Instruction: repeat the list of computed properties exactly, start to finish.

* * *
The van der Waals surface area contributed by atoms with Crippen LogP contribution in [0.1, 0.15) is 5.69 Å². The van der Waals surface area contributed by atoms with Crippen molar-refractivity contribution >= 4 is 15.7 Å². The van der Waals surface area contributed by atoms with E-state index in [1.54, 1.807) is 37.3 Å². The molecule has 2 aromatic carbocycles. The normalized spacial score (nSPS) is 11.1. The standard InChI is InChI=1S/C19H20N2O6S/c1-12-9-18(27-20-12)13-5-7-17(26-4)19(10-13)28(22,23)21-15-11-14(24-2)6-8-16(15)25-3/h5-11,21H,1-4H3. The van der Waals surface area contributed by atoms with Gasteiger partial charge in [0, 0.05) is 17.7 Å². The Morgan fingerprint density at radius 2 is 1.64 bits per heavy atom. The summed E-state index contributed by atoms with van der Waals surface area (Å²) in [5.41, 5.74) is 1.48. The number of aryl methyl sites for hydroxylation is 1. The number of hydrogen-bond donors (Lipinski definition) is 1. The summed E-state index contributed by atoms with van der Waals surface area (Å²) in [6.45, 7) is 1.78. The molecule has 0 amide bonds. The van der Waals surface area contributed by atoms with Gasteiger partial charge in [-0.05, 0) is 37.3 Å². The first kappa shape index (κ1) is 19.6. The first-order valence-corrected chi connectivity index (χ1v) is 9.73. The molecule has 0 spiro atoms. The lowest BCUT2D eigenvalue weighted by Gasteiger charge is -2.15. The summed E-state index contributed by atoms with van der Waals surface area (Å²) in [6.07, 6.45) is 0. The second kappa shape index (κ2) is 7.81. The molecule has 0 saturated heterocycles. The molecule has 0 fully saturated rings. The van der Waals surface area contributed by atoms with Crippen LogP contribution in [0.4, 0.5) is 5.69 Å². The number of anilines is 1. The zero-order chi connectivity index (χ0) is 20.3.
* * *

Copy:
The van der Waals surface area contributed by atoms with Crippen LogP contribution in [0.1, 0.15) is 5.69 Å². The van der Waals surface area contributed by atoms with Crippen molar-refractivity contribution >= 4 is 15.7 Å². The van der Waals surface area contributed by atoms with E-state index in [1.54, 1.807) is 37.3 Å². The molecule has 2 aromatic carbocycles. The normalized spacial score (nSPS) is 11.1. The standard InChI is InChI=1S/C19H20N2O6S/c1-12-9-18(27-20-12)13-5-7-17(26-4)19(10-13)28(22,23)21-15-11-14(24-2)6-8-16(15)25-3/h5-11,21H,1-4H3. The van der Waals surface area contributed by atoms with Gasteiger partial charge in [0, 0.05) is 17.7 Å². The Morgan fingerprint density at radius 2 is 1.64 bits per heavy atom. The summed E-state index contributed by atoms with van der Waals surface area (Å²) in [5.41, 5.74) is 1.48. The number of aryl methyl sites for hydroxylation is 1. The number of hydrogen-bond donors (Lipinski definition) is 1. The summed E-state index contributed by atoms with van der Waals surface area (Å²) in [6.45, 7) is 1.78. The molecule has 0 amide bonds. The van der Waals surface area contributed by atoms with Gasteiger partial charge in [-0.05, 0) is 37.3 Å². The first kappa shape index (κ1) is 19.6. The first-order valence-corrected chi connectivity index (χ1v) is 9.73. The molecule has 0 spiro atoms. The lowest BCUT2D eigenvalue weighted by Gasteiger charge is -2.15. The summed E-state index contributed by atoms with van der Waals surface area (Å²) in [6.07, 6.45) is 0. The second kappa shape index (κ2) is 7.81. The molecule has 0 saturated heterocycles. The molecule has 0 fully saturated rings. The van der Waals surface area contributed by atoms with Crippen LogP contribution in [0.4, 0.5) is 5.69 Å². The number of anilines is 1. The zero-order chi connectivity index (χ0) is 20.3.